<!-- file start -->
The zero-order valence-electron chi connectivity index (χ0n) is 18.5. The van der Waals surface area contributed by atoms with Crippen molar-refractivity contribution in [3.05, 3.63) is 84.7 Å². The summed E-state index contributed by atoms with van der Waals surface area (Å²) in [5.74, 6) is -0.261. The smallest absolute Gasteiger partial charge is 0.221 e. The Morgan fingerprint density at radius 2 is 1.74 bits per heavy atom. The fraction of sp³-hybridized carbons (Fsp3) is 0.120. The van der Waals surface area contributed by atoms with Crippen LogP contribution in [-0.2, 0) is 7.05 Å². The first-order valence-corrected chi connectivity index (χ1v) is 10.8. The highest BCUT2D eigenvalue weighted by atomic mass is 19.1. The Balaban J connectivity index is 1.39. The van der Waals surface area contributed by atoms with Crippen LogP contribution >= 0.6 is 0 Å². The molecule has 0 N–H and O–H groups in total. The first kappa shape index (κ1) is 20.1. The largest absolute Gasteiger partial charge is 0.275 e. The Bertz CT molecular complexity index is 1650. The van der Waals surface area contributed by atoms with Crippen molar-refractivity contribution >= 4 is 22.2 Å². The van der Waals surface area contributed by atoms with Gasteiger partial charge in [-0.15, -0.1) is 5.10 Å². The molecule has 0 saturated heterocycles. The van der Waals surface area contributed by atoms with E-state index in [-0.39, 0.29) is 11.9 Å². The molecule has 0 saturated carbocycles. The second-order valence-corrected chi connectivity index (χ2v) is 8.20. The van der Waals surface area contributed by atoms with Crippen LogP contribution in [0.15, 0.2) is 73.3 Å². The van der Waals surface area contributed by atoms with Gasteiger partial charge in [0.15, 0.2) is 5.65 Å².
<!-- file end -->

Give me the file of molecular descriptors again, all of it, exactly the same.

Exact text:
The zero-order valence-electron chi connectivity index (χ0n) is 18.5. The van der Waals surface area contributed by atoms with Crippen molar-refractivity contribution in [3.05, 3.63) is 84.7 Å². The summed E-state index contributed by atoms with van der Waals surface area (Å²) in [5.74, 6) is -0.261. The smallest absolute Gasteiger partial charge is 0.221 e. The Morgan fingerprint density at radius 2 is 1.74 bits per heavy atom. The fraction of sp³-hybridized carbons (Fsp3) is 0.120. The van der Waals surface area contributed by atoms with Crippen LogP contribution in [-0.2, 0) is 7.05 Å². The first-order valence-corrected chi connectivity index (χ1v) is 10.8. The highest BCUT2D eigenvalue weighted by atomic mass is 19.1. The Balaban J connectivity index is 1.39. The van der Waals surface area contributed by atoms with Crippen LogP contribution >= 0.6 is 0 Å². The molecule has 0 N–H and O–H groups in total. The first kappa shape index (κ1) is 20.1. The largest absolute Gasteiger partial charge is 0.275 e. The Bertz CT molecular complexity index is 1650. The van der Waals surface area contributed by atoms with Crippen molar-refractivity contribution >= 4 is 22.2 Å². The van der Waals surface area contributed by atoms with Gasteiger partial charge in [-0.15, -0.1) is 5.10 Å². The molecule has 0 saturated heterocycles. The van der Waals surface area contributed by atoms with E-state index in [-0.39, 0.29) is 11.9 Å². The molecule has 0 saturated carbocycles. The second-order valence-corrected chi connectivity index (χ2v) is 8.20. The van der Waals surface area contributed by atoms with Crippen LogP contribution in [0.15, 0.2) is 73.3 Å². The van der Waals surface area contributed by atoms with Gasteiger partial charge in [0.15, 0.2) is 5.65 Å².